• Joseph Meyinesse, professor and chair of the department of mathematics at Southern University in Baton Rouge, received the 2007 NOBLE Prize in Mathematics from the National Association for Equal Opportunity in Higher Education.

• Thomas H. Epps III, assistant professor of chemical engineering at the University of Delaware, received the 2007 Lloyd Ferguson Young Scientist Award from the National Organization for the Professional Advancement of Black Chemists and Chemical Engineers.

Professor Epps is a graduate of MIT where he also earned a master’s degree. He holds a Ph.D. from the University of Minnesota.

New Jersey City University honored a notable black scholar by naming its College of Education in her honor. Deborah Cannon Partridge Wolfe, who died in 2004, was a 1937 alumna of the university. She went on to earn a master’s degree and an educational doctorate from Teachers College at Columbia University. Dr. Wolfe taught at Tuskegee University in Alabama for 12 years. She then became the first African-American faculty member at Queens College of the City University of New York.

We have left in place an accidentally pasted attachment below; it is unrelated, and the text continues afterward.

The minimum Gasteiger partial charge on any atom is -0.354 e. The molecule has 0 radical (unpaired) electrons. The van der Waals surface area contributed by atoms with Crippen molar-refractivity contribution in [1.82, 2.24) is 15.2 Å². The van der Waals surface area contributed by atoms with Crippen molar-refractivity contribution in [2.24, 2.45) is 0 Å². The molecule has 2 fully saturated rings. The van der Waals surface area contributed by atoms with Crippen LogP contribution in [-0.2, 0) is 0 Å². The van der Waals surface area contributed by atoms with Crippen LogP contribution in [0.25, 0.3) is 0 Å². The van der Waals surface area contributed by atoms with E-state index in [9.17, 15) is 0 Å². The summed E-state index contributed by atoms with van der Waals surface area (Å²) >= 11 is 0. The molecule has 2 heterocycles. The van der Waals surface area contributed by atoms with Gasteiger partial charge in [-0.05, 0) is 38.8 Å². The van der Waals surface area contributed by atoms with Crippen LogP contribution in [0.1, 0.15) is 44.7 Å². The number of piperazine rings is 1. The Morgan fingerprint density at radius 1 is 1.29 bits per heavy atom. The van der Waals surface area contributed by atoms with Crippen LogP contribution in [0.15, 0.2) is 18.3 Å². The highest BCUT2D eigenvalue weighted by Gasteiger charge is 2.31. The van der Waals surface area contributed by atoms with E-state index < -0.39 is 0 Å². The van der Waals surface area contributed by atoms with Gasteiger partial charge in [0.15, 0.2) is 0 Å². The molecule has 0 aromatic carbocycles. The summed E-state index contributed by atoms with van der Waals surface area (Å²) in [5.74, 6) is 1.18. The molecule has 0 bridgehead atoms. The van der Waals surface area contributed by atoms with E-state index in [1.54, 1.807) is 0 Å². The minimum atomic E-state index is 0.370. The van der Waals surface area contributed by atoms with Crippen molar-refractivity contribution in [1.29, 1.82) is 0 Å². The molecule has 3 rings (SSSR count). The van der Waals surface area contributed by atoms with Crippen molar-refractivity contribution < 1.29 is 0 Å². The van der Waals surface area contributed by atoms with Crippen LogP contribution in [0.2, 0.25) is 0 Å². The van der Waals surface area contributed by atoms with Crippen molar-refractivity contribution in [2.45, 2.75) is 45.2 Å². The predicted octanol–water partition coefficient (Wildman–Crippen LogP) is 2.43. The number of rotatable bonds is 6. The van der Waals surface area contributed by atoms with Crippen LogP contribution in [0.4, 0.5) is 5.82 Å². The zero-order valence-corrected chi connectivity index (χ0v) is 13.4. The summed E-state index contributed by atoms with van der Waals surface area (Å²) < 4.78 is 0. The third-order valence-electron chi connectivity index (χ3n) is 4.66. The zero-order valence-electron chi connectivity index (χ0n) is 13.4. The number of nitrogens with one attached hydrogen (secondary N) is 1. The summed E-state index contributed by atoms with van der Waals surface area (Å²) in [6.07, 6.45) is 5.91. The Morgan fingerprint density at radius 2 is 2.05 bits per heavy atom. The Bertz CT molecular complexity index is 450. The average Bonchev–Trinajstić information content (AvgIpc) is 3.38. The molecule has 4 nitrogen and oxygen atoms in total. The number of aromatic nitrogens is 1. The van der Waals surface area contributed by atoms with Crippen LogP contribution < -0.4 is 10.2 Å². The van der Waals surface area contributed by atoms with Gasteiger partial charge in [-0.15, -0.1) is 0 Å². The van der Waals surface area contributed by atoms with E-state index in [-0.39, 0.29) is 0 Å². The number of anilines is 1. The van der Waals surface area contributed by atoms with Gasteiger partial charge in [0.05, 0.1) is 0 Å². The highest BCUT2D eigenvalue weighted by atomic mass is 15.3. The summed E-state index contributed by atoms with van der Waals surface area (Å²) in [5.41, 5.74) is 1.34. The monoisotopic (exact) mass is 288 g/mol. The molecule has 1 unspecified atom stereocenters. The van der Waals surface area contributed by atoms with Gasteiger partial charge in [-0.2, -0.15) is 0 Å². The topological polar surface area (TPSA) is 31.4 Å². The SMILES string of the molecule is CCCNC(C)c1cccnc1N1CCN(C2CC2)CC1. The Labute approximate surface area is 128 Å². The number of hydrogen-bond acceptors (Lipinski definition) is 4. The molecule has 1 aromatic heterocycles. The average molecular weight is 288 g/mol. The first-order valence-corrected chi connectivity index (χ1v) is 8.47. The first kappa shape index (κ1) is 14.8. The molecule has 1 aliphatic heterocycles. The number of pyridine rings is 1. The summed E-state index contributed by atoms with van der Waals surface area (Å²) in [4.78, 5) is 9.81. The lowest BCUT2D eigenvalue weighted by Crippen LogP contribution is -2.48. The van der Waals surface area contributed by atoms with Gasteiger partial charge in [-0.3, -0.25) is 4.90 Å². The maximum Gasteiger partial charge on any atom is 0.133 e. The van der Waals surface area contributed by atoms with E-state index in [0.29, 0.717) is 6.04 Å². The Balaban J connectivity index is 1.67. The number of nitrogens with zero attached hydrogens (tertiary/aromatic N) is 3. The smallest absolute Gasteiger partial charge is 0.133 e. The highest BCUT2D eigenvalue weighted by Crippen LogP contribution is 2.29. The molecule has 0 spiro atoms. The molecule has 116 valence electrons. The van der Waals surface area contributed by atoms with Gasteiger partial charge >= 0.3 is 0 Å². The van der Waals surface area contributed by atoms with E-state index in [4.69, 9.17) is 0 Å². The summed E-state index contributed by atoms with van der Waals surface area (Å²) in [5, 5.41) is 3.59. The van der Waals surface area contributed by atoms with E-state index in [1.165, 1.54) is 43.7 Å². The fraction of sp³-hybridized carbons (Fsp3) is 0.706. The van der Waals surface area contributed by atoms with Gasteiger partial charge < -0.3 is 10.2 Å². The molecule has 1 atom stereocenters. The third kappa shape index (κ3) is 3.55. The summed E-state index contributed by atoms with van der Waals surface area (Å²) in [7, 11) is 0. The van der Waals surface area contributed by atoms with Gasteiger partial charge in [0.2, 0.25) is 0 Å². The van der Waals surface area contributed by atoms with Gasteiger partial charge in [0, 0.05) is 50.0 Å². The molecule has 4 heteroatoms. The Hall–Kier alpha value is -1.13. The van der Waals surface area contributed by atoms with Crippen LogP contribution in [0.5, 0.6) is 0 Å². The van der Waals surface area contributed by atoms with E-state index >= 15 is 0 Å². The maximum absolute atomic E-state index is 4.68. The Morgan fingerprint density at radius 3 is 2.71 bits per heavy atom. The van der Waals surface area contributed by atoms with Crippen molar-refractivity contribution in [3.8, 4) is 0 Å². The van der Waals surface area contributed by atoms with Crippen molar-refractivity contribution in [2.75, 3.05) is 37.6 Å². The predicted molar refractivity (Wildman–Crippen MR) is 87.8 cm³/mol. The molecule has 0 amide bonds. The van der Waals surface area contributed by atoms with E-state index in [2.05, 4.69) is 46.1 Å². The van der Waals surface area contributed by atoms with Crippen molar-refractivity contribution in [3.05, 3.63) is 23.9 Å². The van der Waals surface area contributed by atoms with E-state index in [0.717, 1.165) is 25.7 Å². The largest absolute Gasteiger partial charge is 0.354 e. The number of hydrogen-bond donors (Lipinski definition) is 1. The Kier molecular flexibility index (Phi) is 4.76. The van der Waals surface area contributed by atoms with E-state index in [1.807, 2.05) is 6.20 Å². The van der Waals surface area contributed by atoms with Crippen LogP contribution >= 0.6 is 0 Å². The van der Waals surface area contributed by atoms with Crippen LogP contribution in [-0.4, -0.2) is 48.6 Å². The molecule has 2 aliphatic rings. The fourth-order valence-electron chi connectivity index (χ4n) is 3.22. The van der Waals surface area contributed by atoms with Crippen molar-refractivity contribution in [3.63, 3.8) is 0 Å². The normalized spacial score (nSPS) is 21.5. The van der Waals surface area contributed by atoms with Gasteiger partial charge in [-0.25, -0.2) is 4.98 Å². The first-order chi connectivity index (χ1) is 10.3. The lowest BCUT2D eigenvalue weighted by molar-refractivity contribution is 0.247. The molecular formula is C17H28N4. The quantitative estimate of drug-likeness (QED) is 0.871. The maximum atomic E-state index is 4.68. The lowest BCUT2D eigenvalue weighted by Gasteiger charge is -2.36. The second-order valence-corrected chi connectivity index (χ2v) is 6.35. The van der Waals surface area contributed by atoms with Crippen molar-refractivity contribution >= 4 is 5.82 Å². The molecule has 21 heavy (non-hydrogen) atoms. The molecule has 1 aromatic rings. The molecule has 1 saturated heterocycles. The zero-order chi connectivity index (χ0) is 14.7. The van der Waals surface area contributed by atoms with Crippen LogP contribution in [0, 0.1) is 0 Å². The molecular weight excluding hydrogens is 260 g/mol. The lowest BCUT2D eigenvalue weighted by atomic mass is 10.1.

• Homer and Evangeline Myles were presented with the President’s Medal from California State University Bakersfield. Homer Myles was a practicing dentist in Bakersfield for over 35 years. When he first set up his practice in 1946 he was thought to be the only African-American dentist between Los Angeles and San Francisco. Myles is a graduate of Morehouse College and the Howard University School of Dentistry.

Evangeline Myles became a nurse in 1939. At one time she was the director of nursing education at Stillman College in Alabama.

• S. Allen Counter, an associate professor of neurology and neuroscience and director of the Harvard Foundation for Intercultural and Race Relations, was honored by the Concerned Black Men of Massachusetts for his work to encourage young African Americans to pursue study and careers in the sciences.